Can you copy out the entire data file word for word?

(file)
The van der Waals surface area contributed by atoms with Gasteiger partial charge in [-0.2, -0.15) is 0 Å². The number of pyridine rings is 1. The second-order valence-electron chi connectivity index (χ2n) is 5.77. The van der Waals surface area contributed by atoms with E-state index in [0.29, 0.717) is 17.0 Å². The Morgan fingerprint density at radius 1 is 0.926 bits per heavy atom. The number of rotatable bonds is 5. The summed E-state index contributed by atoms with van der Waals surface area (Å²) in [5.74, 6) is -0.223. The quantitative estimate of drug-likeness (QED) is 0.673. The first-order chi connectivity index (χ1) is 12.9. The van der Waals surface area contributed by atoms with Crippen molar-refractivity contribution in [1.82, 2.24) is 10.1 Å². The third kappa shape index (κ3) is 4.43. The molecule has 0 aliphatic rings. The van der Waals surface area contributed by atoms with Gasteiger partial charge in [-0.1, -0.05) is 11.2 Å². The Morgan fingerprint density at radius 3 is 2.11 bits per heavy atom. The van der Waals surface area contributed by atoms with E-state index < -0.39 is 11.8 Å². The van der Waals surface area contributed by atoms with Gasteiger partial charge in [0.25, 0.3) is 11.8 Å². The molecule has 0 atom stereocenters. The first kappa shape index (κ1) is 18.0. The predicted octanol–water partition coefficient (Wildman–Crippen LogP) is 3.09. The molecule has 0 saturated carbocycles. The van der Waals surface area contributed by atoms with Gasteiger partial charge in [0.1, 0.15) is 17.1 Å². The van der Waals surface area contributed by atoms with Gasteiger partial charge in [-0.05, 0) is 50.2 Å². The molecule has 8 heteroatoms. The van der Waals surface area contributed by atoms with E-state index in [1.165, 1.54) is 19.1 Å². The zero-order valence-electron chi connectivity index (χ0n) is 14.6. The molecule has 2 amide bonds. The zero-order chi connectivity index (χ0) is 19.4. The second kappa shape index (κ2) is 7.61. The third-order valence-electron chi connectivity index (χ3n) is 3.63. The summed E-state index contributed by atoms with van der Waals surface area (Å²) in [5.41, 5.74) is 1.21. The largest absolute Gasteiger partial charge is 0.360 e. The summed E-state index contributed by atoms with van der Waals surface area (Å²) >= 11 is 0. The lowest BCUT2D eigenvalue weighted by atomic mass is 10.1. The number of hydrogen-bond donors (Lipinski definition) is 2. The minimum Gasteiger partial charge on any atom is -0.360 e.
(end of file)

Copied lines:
The van der Waals surface area contributed by atoms with Gasteiger partial charge in [-0.2, -0.15) is 0 Å². The number of pyridine rings is 1. The second-order valence-electron chi connectivity index (χ2n) is 5.77. The van der Waals surface area contributed by atoms with E-state index in [0.29, 0.717) is 17.0 Å². The Morgan fingerprint density at radius 1 is 0.926 bits per heavy atom. The number of rotatable bonds is 5. The summed E-state index contributed by atoms with van der Waals surface area (Å²) in [5.74, 6) is -0.223. The quantitative estimate of drug-likeness (QED) is 0.673. The first-order chi connectivity index (χ1) is 12.9. The van der Waals surface area contributed by atoms with Crippen molar-refractivity contribution in [1.82, 2.24) is 10.1 Å². The third kappa shape index (κ3) is 4.43. The molecule has 0 aliphatic rings. The van der Waals surface area contributed by atoms with Gasteiger partial charge in [-0.1, -0.05) is 11.2 Å². The Morgan fingerprint density at radius 3 is 2.11 bits per heavy atom. The van der Waals surface area contributed by atoms with E-state index < -0.39 is 11.8 Å². The van der Waals surface area contributed by atoms with Gasteiger partial charge in [0.25, 0.3) is 11.8 Å². The molecule has 0 atom stereocenters. The first kappa shape index (κ1) is 18.0. The predicted octanol–water partition coefficient (Wildman–Crippen LogP) is 3.09. The molecule has 0 saturated carbocycles. The van der Waals surface area contributed by atoms with Gasteiger partial charge in [0.1, 0.15) is 17.1 Å². The van der Waals surface area contributed by atoms with Gasteiger partial charge in [-0.05, 0) is 50.2 Å². The molecule has 8 heteroatoms. The van der Waals surface area contributed by atoms with E-state index in [1.165, 1.54) is 19.1 Å². The zero-order valence-electron chi connectivity index (χ0n) is 14.6. The molecule has 2 amide bonds. The zero-order chi connectivity index (χ0) is 19.4. The second kappa shape index (κ2) is 7.61. The third-order valence-electron chi connectivity index (χ3n) is 3.63. The summed E-state index contributed by atoms with van der Waals surface area (Å²) in [5.41, 5.74) is 1.21. The largest absolute Gasteiger partial charge is 0.360 e. The summed E-state index contributed by atoms with van der Waals surface area (Å²) >= 11 is 0. The lowest BCUT2D eigenvalue weighted by atomic mass is 10.1. The number of hydrogen-bond donors (Lipinski definition) is 2. The minimum Gasteiger partial charge on any atom is -0.360 e.